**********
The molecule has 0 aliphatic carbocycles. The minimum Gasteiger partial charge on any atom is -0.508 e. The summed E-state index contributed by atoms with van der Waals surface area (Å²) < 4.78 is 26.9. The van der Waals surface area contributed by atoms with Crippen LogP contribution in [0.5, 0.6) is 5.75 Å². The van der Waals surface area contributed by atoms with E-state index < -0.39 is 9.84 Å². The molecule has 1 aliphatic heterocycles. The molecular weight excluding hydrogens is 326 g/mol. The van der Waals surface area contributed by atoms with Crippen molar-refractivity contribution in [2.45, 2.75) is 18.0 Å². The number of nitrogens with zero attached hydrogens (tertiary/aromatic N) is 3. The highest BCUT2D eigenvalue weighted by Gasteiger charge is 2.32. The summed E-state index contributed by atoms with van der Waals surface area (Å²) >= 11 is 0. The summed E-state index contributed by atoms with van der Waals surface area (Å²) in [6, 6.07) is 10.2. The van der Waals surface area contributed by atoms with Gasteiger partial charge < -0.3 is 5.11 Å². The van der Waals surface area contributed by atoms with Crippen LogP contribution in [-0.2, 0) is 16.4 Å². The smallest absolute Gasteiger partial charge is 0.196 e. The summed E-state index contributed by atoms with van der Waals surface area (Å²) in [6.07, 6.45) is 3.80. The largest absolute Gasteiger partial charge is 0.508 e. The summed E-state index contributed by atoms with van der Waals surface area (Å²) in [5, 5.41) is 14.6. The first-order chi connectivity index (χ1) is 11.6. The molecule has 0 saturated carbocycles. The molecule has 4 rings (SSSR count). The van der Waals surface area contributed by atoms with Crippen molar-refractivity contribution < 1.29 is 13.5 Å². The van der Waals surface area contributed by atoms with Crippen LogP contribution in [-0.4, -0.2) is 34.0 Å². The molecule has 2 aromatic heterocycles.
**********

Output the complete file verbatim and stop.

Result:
The molecule has 0 aliphatic carbocycles. The minimum Gasteiger partial charge on any atom is -0.508 e. The summed E-state index contributed by atoms with van der Waals surface area (Å²) < 4.78 is 26.9. The van der Waals surface area contributed by atoms with Crippen LogP contribution in [0.5, 0.6) is 5.75 Å². The van der Waals surface area contributed by atoms with E-state index < -0.39 is 9.84 Å². The molecule has 1 aliphatic heterocycles. The molecular weight excluding hydrogens is 326 g/mol. The van der Waals surface area contributed by atoms with Crippen molar-refractivity contribution in [2.45, 2.75) is 18.0 Å². The number of nitrogens with zero attached hydrogens (tertiary/aromatic N) is 3. The highest BCUT2D eigenvalue weighted by Gasteiger charge is 2.32. The summed E-state index contributed by atoms with van der Waals surface area (Å²) >= 11 is 0. The summed E-state index contributed by atoms with van der Waals surface area (Å²) in [6, 6.07) is 10.2. The van der Waals surface area contributed by atoms with Gasteiger partial charge < -0.3 is 5.11 Å². The van der Waals surface area contributed by atoms with Crippen LogP contribution in [-0.2, 0) is 16.4 Å². The smallest absolute Gasteiger partial charge is 0.196 e. The summed E-state index contributed by atoms with van der Waals surface area (Å²) in [6.07, 6.45) is 3.80. The largest absolute Gasteiger partial charge is 0.508 e. The summed E-state index contributed by atoms with van der Waals surface area (Å²) in [5, 5.41) is 14.6. The first-order chi connectivity index (χ1) is 11.6. The molecule has 0 saturated carbocycles. The molecule has 4 rings (SSSR count). The van der Waals surface area contributed by atoms with Crippen molar-refractivity contribution < 1.29 is 13.5 Å². The van der Waals surface area contributed by atoms with Crippen LogP contribution in [-0.4, -0.2) is 34.0 Å². The molecule has 2 aromatic heterocycles.